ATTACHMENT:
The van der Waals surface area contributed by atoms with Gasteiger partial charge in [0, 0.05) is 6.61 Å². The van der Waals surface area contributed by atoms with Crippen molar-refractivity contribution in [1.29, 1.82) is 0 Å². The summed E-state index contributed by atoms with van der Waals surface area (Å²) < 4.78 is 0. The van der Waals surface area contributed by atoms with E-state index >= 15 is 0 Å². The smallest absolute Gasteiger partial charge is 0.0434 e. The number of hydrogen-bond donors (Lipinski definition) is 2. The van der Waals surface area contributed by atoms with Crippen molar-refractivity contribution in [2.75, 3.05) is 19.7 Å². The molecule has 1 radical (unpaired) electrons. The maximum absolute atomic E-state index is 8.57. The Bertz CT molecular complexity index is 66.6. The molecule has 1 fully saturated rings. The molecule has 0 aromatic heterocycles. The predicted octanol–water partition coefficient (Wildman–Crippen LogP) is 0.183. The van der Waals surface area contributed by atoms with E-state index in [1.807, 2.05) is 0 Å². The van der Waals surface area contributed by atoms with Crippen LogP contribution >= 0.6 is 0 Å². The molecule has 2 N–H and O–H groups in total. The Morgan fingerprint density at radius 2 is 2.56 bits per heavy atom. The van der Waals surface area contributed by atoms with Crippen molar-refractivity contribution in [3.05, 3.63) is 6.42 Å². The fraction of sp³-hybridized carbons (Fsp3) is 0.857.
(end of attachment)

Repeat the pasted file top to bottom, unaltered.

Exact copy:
The van der Waals surface area contributed by atoms with Gasteiger partial charge in [0, 0.05) is 6.61 Å². The van der Waals surface area contributed by atoms with Crippen molar-refractivity contribution in [1.29, 1.82) is 0 Å². The summed E-state index contributed by atoms with van der Waals surface area (Å²) < 4.78 is 0. The van der Waals surface area contributed by atoms with E-state index >= 15 is 0 Å². The smallest absolute Gasteiger partial charge is 0.0434 e. The number of hydrogen-bond donors (Lipinski definition) is 2. The van der Waals surface area contributed by atoms with Crippen molar-refractivity contribution in [2.75, 3.05) is 19.7 Å². The molecule has 1 radical (unpaired) electrons. The maximum absolute atomic E-state index is 8.57. The Bertz CT molecular complexity index is 66.6. The molecule has 1 fully saturated rings. The molecule has 0 aromatic heterocycles. The predicted octanol–water partition coefficient (Wildman–Crippen LogP) is 0.183. The van der Waals surface area contributed by atoms with E-state index in [1.807, 2.05) is 0 Å². The van der Waals surface area contributed by atoms with Crippen LogP contribution >= 0.6 is 0 Å². The molecule has 2 N–H and O–H groups in total. The Morgan fingerprint density at radius 2 is 2.56 bits per heavy atom. The van der Waals surface area contributed by atoms with Crippen molar-refractivity contribution in [3.05, 3.63) is 6.42 Å². The fraction of sp³-hybridized carbons (Fsp3) is 0.857.